Mothers and Sons

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Mothers and Sons

by Terrence McNally

Sheryl Kaller directed the play’s world premiere at Bucks County Playhouse in Pennsylvania earlier this summer. The work is an expanded update of McNally’s 1990 teleplay Andre’s Mother, which aired under the PBS American Playhouse banner. Mothers and Sons marks McNally’s 20th Broadway production. He has won Tony Awards for best play for Love! Valour! Compassion! and Master Class, as well as for best book for the musicals Kiss of the Spider Woman and Ragtime.

 

Run


 

Dates
Type & Version
Theatre
Mar 24, 2014 – Jun 22, 2014
Play, Original
John Golden Theatre, New York, NY

 

Plot


The play concerns a woman who turns up from Texas, 20 years after her son’s death from AIDS, on the Manhattan doorstep of his former lover and his new family. As their values clash, she is challenged to confront aspects of their shared past while contemplating an unexpected future.

Cast (Bucks County Playhouse)

 

 


Tyne Daly

Manoel Felciano

Bobby Steggert

Grayson Taylor

 

Creative (Bucks County Playhouse)

 


Scenic Design – Wilson Chin

Costume Design – Jess Goldstein

Lighting Design – Travis McHale

Sound Design – John Gromada

Written by Terrence McNally

Directed by Sheryl Kaller

Tyne Daly


Ellen Tyne Daly (b February 21, 1946) is an American stage and screen actress, known for her work as Detective Mary Beth Lacey in the television series Cagney & Lacey, Maxine Gray in the television series Judging Amy and as Alice Henderson in the television series Christy. She has won six Emmy Awards for her television work, and the Tony Award for Best Performance by a Leading Actress in a Musical in Gypsy: A Musical Fable in 1989.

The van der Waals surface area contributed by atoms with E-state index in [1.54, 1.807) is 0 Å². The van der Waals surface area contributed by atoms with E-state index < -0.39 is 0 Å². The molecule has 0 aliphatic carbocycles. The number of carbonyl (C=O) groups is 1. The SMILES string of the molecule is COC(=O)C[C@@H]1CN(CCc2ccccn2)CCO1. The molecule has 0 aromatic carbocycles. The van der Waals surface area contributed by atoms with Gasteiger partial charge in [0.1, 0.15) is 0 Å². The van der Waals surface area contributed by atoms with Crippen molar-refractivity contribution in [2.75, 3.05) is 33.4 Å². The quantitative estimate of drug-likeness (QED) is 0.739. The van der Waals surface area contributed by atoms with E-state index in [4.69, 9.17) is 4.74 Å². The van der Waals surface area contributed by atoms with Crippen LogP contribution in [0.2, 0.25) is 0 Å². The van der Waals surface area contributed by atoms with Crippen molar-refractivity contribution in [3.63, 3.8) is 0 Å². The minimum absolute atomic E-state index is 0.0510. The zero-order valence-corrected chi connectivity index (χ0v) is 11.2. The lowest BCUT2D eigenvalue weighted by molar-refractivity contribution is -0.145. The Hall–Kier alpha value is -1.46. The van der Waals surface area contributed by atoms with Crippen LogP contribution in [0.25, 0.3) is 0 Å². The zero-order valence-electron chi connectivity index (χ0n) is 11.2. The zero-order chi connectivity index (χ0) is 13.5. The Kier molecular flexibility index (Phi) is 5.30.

Daly’s first Broadway role was in 1967 in a short-lived play, That Summer, That Fall. In April 1989, she starred as Rose in a 14 city U.S. tour of the musical Gypsy which finally landed on Broadway in late 1989. This production was the second revival of the show to play Broadway (the first was in 1974 with Angela Lansbury). Daly won the 1990 Tony Award for Best Actress in a Musical for her performance in Gypsy. Daly left Gypsy in July 1990, with Linda Lavin playing Rose, and returned in April 1991 through closing in July 1991. Daly appeared in the Broadway revival of the Anton Chekhov play The Seagull in 1992 as Madame Arkadina. She appeared as Sally Adams in the City Center Encores! staged concert of Call Me Madam in February 1995.In regional theatre she played Lola in Come Back, Little Sheba at the Los Angeles Theatre Center, Los Angeles, California in April 1997.